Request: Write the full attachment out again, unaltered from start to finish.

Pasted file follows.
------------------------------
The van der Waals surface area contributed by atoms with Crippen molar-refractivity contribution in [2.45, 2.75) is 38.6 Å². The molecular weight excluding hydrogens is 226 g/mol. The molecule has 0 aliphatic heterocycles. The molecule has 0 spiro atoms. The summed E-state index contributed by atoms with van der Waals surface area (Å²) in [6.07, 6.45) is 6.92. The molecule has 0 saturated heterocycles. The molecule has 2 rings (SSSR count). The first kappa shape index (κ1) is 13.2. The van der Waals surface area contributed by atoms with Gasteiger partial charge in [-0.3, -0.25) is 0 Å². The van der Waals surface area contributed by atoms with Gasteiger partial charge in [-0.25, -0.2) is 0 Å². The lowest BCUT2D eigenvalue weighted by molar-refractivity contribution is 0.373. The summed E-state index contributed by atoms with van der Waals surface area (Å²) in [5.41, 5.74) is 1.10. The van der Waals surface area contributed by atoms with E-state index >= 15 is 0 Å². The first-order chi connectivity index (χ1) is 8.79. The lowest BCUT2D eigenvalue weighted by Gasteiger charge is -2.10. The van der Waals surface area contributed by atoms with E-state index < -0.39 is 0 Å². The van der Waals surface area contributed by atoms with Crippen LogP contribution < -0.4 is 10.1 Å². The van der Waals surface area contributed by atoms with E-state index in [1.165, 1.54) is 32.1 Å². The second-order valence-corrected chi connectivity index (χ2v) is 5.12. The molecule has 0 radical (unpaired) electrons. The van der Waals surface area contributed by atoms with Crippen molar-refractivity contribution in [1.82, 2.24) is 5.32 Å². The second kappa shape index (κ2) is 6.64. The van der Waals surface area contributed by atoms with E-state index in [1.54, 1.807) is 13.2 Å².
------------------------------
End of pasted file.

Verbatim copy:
The van der Waals surface area contributed by atoms with Crippen molar-refractivity contribution in [2.45, 2.75) is 38.6 Å². The molecular weight excluding hydrogens is 226 g/mol. The molecule has 0 aliphatic heterocycles. The molecule has 0 spiro atoms. The summed E-state index contributed by atoms with van der Waals surface area (Å²) in [6.07, 6.45) is 6.92. The molecule has 0 saturated heterocycles. The molecule has 2 rings (SSSR count). The first kappa shape index (κ1) is 13.2. The van der Waals surface area contributed by atoms with Gasteiger partial charge in [-0.3, -0.25) is 0 Å². The van der Waals surface area contributed by atoms with Gasteiger partial charge in [-0.25, -0.2) is 0 Å². The lowest BCUT2D eigenvalue weighted by molar-refractivity contribution is 0.373. The summed E-state index contributed by atoms with van der Waals surface area (Å²) in [5.41, 5.74) is 1.10. The van der Waals surface area contributed by atoms with E-state index >= 15 is 0 Å². The first-order chi connectivity index (χ1) is 8.79. The lowest BCUT2D eigenvalue weighted by Gasteiger charge is -2.10. The van der Waals surface area contributed by atoms with E-state index < -0.39 is 0 Å². The van der Waals surface area contributed by atoms with Crippen LogP contribution < -0.4 is 10.1 Å². The van der Waals surface area contributed by atoms with E-state index in [1.165, 1.54) is 32.1 Å². The second-order valence-corrected chi connectivity index (χ2v) is 5.12. The molecule has 0 radical (unpaired) electrons. The van der Waals surface area contributed by atoms with Crippen molar-refractivity contribution in [1.82, 2.24) is 5.32 Å². The second kappa shape index (κ2) is 6.64. The van der Waals surface area contributed by atoms with E-state index in [1.54, 1.807) is 13.2 Å².